Revista de Medicina Desportiva (English) July 2018 - Page 10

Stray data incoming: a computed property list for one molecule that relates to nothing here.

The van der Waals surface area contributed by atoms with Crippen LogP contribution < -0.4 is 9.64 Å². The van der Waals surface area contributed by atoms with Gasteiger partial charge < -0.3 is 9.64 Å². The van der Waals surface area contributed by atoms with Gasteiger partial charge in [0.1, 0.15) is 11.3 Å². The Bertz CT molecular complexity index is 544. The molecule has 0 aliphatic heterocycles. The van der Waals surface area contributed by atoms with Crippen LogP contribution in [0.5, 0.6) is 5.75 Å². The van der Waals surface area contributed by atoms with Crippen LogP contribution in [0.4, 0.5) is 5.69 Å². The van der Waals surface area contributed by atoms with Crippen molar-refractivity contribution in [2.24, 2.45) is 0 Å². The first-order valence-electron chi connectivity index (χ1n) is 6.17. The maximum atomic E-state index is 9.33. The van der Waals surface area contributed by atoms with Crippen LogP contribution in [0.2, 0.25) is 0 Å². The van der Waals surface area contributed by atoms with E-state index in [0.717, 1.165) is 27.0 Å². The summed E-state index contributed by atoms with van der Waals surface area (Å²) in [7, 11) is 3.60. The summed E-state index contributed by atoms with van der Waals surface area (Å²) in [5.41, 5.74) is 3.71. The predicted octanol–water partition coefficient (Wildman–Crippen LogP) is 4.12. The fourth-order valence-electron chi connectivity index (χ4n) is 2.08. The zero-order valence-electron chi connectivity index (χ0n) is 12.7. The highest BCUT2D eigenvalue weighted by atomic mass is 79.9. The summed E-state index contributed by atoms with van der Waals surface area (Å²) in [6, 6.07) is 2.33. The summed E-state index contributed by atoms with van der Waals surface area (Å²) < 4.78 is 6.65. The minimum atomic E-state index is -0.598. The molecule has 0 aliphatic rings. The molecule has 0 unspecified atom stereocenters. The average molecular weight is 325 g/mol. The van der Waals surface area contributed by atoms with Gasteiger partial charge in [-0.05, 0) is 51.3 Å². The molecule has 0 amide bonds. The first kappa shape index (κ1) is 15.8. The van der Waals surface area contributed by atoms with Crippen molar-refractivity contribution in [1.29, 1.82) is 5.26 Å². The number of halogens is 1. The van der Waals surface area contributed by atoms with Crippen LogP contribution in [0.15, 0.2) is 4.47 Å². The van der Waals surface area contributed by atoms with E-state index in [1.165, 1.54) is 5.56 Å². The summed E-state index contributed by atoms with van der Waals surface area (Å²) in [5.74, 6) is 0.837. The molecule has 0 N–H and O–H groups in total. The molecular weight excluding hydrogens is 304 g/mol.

Figures 2 and 3 – Hook and Ruland tests to look for avulsion (or rupture) of the distal biceps tendon Source: http://www.orthobullets.com/shoulder-and-elbow/3081/distal-biceps-avulsion?expandLeftMenu=true positive and is also almost a pathog- nomonic signal of distal bicipital tendon avulsion or rupture (96% sensitivity). 6,7 If there is a partial rup- ture, a supination movement may occur, but the test é painful. 7 The X-ray may show a bone avul- sion or a small stain at the radial tuberosity. The CT scan shows the localization of an ectopic ossifica- tion and also helps on the surgical approach 6,9 . The MRI can be useful to clarify between partial and total rupture and the pathological loca- tion (rupture in the tendon or in the muscle) and to see how big is the tendon retraction 8,9. However, the diagnosis is definitely clinical. 6,9 Clinical case The male patient was 31 years old and a bodybuilding athlete. He went to the medical emergency of a hos- pital complaining of intense pain in his left elbow and inability to bend it after an unexpected sudden exten- sion movement of t